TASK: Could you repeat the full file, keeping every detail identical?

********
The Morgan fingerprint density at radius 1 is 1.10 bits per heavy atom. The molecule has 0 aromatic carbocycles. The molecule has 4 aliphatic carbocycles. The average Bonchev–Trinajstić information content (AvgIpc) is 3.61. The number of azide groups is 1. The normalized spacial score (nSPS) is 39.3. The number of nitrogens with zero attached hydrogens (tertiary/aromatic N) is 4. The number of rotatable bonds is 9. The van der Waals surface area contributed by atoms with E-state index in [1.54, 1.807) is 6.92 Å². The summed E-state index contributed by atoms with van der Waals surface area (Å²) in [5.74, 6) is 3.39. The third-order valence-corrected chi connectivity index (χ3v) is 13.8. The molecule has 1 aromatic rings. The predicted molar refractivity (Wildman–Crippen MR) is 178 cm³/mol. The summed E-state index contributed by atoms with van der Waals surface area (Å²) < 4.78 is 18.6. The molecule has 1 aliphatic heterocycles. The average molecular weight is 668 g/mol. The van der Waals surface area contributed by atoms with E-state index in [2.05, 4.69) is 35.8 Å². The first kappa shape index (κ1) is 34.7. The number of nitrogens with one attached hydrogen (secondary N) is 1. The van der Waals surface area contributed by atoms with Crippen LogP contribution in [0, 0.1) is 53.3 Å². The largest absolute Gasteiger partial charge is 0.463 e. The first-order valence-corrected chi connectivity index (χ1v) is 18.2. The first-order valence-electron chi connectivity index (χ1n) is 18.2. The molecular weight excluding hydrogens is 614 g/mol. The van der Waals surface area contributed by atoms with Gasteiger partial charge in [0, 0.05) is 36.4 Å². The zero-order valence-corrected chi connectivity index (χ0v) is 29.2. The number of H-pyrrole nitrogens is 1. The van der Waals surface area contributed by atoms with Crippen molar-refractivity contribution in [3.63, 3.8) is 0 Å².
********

The Morgan fingerprint density at radius 1 is 1.10 bits per heavy atom. The molecule has 0 aromatic carbocycles. The molecule has 4 aliphatic carbocycles. The average Bonchev–Trinajstić information content (AvgIpc) is 3.61. The number of azide groups is 1. The normalized spacial score (nSPS) is 39.3. The number of nitrogens with zero attached hydrogens (tertiary/aromatic N) is 4. The number of rotatable bonds is 9. The van der Waals surface area contributed by atoms with E-state index in [1.54, 1.807) is 6.92 Å². The summed E-state index contributed by atoms with van der Waals surface area (Å²) in [5.74, 6) is 3.39. The third-order valence-corrected chi connectivity index (χ3v) is 13.8. The molecule has 1 aromatic rings. The predicted molar refractivity (Wildman–Crippen MR) is 178 cm³/mol. The summed E-state index contributed by atoms with van der Waals surface area (Å²) < 4.78 is 18.6. The molecule has 1 aliphatic heterocycles. The average molecular weight is 668 g/mol. The van der Waals surface area contributed by atoms with E-state index in [2.05, 4.69) is 35.8 Å². The first kappa shape index (κ1) is 34.7. The number of nitrogens with one attached hydrogen (secondary N) is 1. The van der Waals surface area contributed by atoms with Crippen LogP contribution in [0, 0.1) is 53.3 Å². The largest absolute Gasteiger partial charge is 0.463 e. The first-order valence-corrected chi connectivity index (χ1v) is 18.2. The first-order valence-electron chi connectivity index (χ1n) is 18.2. The molecular weight excluding hydrogens is 614 g/mol. The van der Waals surface area contributed by atoms with Gasteiger partial charge in [0, 0.05) is 36.4 Å². The zero-order valence-corrected chi connectivity index (χ0v) is 29.2. The number of H-pyrrole nitrogens is 1. The van der Waals surface area contributed by atoms with Crippen molar-refractivity contribution in [3.63, 3.8) is 0 Å².